This is caused by autonomic overactivity, usually provoked by emotional or painful stimuli, less commonly by coughing or micturition. It is also called as neurocardiogenic syncope. The mechanism is that directly or indirectly, the nucleus tractus solitarius is activated by the triggering stimuli and this leads to increased parasympathetic tone and decreased sympathetic tone. The vagal parasympathetic tone leads to negative chronotropic and negative inotropic effects. This causes a slowing in the heart rate and decreased contractility that leads to a drop in the cardiac output. The decreased sympathetic tone on the other hand leads to vasodilation which leads to a decrease in the total peripheral resistance. Both cause a decrease of blood pressure significant enough to lead to loss of consciousness. 'Malignant' vasovagal syndrome is a rare condition where syncopal attacks so frequent that they are significantly disabling . Recovery is rapid if the patient lies down.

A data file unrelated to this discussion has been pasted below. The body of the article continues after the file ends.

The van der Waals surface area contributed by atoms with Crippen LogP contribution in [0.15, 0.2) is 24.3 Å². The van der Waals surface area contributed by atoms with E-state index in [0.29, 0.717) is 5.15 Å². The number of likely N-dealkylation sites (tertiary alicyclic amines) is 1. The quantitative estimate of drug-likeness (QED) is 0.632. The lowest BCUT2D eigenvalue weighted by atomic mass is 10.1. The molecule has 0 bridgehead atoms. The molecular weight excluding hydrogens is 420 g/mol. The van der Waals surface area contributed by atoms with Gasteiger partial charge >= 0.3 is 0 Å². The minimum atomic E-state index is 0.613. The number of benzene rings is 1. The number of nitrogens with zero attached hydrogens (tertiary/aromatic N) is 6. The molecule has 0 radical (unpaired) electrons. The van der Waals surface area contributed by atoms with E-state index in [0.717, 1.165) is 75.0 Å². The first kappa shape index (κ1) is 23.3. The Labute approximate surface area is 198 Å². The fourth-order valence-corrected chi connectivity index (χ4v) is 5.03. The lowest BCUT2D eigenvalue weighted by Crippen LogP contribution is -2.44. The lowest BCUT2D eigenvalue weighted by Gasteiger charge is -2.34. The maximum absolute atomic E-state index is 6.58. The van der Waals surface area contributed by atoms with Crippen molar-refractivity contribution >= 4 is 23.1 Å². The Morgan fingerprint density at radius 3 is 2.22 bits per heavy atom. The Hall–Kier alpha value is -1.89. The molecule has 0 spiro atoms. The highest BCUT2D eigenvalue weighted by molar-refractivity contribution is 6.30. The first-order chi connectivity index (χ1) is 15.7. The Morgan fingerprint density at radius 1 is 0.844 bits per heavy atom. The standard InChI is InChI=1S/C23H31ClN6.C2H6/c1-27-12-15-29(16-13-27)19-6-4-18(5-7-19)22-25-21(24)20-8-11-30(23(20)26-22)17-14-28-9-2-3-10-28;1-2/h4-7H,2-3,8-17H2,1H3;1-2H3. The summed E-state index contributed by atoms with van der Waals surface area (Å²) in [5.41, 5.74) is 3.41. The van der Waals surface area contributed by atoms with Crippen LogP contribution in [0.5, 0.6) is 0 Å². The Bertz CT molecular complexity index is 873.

ACE inhibitors - dry cough

ACE inhibitors e.g enalapril remain one of the drug of choice to initiate anti hypertensive therapy. It acts by inhibiting the angiotensin converting enzyme and thus prevent the conversion of angiotensin I to angiotensin II. The latter is a potent vasoconstrictor. Since it is not being produced there is a resulting vasodilation and thus a decrease in the blood pressure. At the same time ACE inhibitors prevent the breakdown of bradykinin and sunbstance P. These 2 agents are potent protussive mediators in the respiratory tract and thus will cause dry cough. This is an indication to shift to angiotensin receptor blocker e.g. losartan.

Infective endocarditis - cutaneous signs

The signs are caused by deposition of immune complex in the capillary circulation. These include: 1) Splinter hemorrhages : These are linear, subungual, dark red streaks especially in the fingers, less commonly in the toes. They are probably due to embolism to the linear capillaries in the nail bed. 2) Osler's nodes  : These are painful, tender, pea-sized erythematous nodules in the pulps of fingers. They tend to occur in crops and are indicator of either embolism to distal digital arteries or an immunological phenomenon. 3) Janeway lesions : These are painless erythematous lesions on the palms. They blanch on pressure.